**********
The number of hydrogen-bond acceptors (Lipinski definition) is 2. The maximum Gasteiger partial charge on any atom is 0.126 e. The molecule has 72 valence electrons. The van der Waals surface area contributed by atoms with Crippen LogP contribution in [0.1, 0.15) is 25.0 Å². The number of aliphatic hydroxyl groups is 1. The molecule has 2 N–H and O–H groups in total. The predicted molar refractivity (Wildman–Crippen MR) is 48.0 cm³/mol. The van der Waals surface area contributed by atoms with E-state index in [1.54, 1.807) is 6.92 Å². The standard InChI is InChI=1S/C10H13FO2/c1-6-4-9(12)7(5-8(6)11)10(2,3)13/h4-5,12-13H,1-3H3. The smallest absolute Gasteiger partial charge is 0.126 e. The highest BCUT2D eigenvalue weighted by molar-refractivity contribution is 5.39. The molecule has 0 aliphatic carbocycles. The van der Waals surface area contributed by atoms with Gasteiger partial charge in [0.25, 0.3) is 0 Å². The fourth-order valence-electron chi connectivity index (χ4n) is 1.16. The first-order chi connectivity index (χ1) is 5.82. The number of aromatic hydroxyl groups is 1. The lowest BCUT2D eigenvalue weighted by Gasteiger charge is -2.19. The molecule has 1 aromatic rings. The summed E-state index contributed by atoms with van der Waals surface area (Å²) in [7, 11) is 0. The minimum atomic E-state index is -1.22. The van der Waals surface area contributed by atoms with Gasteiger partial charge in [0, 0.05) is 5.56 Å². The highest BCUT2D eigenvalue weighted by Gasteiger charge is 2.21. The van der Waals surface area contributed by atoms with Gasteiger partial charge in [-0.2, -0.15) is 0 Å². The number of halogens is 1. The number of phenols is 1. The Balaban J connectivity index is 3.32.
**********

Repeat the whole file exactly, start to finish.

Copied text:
The number of hydrogen-bond acceptors (Lipinski definition) is 2. The maximum Gasteiger partial charge on any atom is 0.126 e. The molecule has 72 valence electrons. The van der Waals surface area contributed by atoms with Crippen LogP contribution in [0.1, 0.15) is 25.0 Å². The number of aliphatic hydroxyl groups is 1. The molecule has 2 N–H and O–H groups in total. The predicted molar refractivity (Wildman–Crippen MR) is 48.0 cm³/mol. The van der Waals surface area contributed by atoms with E-state index in [1.54, 1.807) is 6.92 Å². The standard InChI is InChI=1S/C10H13FO2/c1-6-4-9(12)7(5-8(6)11)10(2,3)13/h4-5,12-13H,1-3H3. The smallest absolute Gasteiger partial charge is 0.126 e. The highest BCUT2D eigenvalue weighted by molar-refractivity contribution is 5.39. The molecule has 0 aliphatic carbocycles. The van der Waals surface area contributed by atoms with Gasteiger partial charge in [0.25, 0.3) is 0 Å². The fourth-order valence-electron chi connectivity index (χ4n) is 1.16. The first-order chi connectivity index (χ1) is 5.82. The number of aromatic hydroxyl groups is 1. The lowest BCUT2D eigenvalue weighted by Gasteiger charge is -2.19. The molecule has 1 aromatic rings. The summed E-state index contributed by atoms with van der Waals surface area (Å²) in [7, 11) is 0. The minimum atomic E-state index is -1.22. The van der Waals surface area contributed by atoms with Gasteiger partial charge in [0, 0.05) is 5.56 Å². The highest BCUT2D eigenvalue weighted by Gasteiger charge is 2.21. The van der Waals surface area contributed by atoms with Gasteiger partial charge in [-0.2, -0.15) is 0 Å². The number of halogens is 1. The number of phenols is 1. The Balaban J connectivity index is 3.32.